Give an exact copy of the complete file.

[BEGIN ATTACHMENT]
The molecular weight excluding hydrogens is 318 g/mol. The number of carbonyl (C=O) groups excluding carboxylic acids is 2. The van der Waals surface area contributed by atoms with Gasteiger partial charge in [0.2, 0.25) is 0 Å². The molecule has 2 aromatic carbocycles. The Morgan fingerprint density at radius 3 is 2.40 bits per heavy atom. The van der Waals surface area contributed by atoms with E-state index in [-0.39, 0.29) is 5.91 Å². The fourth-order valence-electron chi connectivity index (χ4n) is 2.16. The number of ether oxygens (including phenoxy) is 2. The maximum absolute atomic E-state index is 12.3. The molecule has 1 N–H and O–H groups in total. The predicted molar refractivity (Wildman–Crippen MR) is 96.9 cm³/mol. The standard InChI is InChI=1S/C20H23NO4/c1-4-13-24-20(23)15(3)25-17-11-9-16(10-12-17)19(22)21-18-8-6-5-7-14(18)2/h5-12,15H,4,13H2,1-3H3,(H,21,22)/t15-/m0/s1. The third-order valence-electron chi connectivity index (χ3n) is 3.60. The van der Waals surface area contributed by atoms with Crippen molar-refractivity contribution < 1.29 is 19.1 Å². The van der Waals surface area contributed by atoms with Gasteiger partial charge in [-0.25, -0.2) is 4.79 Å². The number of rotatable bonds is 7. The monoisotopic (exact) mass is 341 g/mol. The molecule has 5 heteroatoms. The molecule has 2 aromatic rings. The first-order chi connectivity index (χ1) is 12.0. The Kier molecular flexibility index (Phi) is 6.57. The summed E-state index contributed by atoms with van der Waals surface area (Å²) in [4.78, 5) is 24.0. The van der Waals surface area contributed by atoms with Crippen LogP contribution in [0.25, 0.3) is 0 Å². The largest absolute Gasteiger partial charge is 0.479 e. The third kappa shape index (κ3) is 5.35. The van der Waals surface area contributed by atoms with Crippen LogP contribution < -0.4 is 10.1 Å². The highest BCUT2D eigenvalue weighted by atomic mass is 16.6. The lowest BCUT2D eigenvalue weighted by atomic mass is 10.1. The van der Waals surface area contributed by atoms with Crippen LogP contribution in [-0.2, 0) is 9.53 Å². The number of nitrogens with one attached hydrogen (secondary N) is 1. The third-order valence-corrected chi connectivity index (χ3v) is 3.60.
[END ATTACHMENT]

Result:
The molecular weight excluding hydrogens is 318 g/mol. The number of carbonyl (C=O) groups excluding carboxylic acids is 2. The van der Waals surface area contributed by atoms with Gasteiger partial charge in [0.2, 0.25) is 0 Å². The molecule has 2 aromatic carbocycles. The Morgan fingerprint density at radius 3 is 2.40 bits per heavy atom. The van der Waals surface area contributed by atoms with E-state index in [-0.39, 0.29) is 5.91 Å². The fourth-order valence-electron chi connectivity index (χ4n) is 2.16. The number of ether oxygens (including phenoxy) is 2. The maximum absolute atomic E-state index is 12.3. The molecule has 1 N–H and O–H groups in total. The predicted molar refractivity (Wildman–Crippen MR) is 96.9 cm³/mol. The standard InChI is InChI=1S/C20H23NO4/c1-4-13-24-20(23)15(3)25-17-11-9-16(10-12-17)19(22)21-18-8-6-5-7-14(18)2/h5-12,15H,4,13H2,1-3H3,(H,21,22)/t15-/m0/s1. The third-order valence-electron chi connectivity index (χ3n) is 3.60. The van der Waals surface area contributed by atoms with Crippen molar-refractivity contribution < 1.29 is 19.1 Å². The van der Waals surface area contributed by atoms with Gasteiger partial charge in [-0.25, -0.2) is 4.79 Å². The number of rotatable bonds is 7. The monoisotopic (exact) mass is 341 g/mol. The molecule has 5 heteroatoms. The molecule has 2 aromatic rings. The first-order chi connectivity index (χ1) is 12.0. The Kier molecular flexibility index (Phi) is 6.57. The summed E-state index contributed by atoms with van der Waals surface area (Å²) in [4.78, 5) is 24.0. The van der Waals surface area contributed by atoms with Crippen LogP contribution in [0.25, 0.3) is 0 Å². The largest absolute Gasteiger partial charge is 0.479 e. The third kappa shape index (κ3) is 5.35. The van der Waals surface area contributed by atoms with Crippen LogP contribution < -0.4 is 10.1 Å². The highest BCUT2D eigenvalue weighted by atomic mass is 16.6. The lowest BCUT2D eigenvalue weighted by atomic mass is 10.1. The van der Waals surface area contributed by atoms with Crippen LogP contribution in [-0.2, 0) is 9.53 Å². The number of nitrogens with one attached hydrogen (secondary N) is 1. The third-order valence-corrected chi connectivity index (χ3v) is 3.60.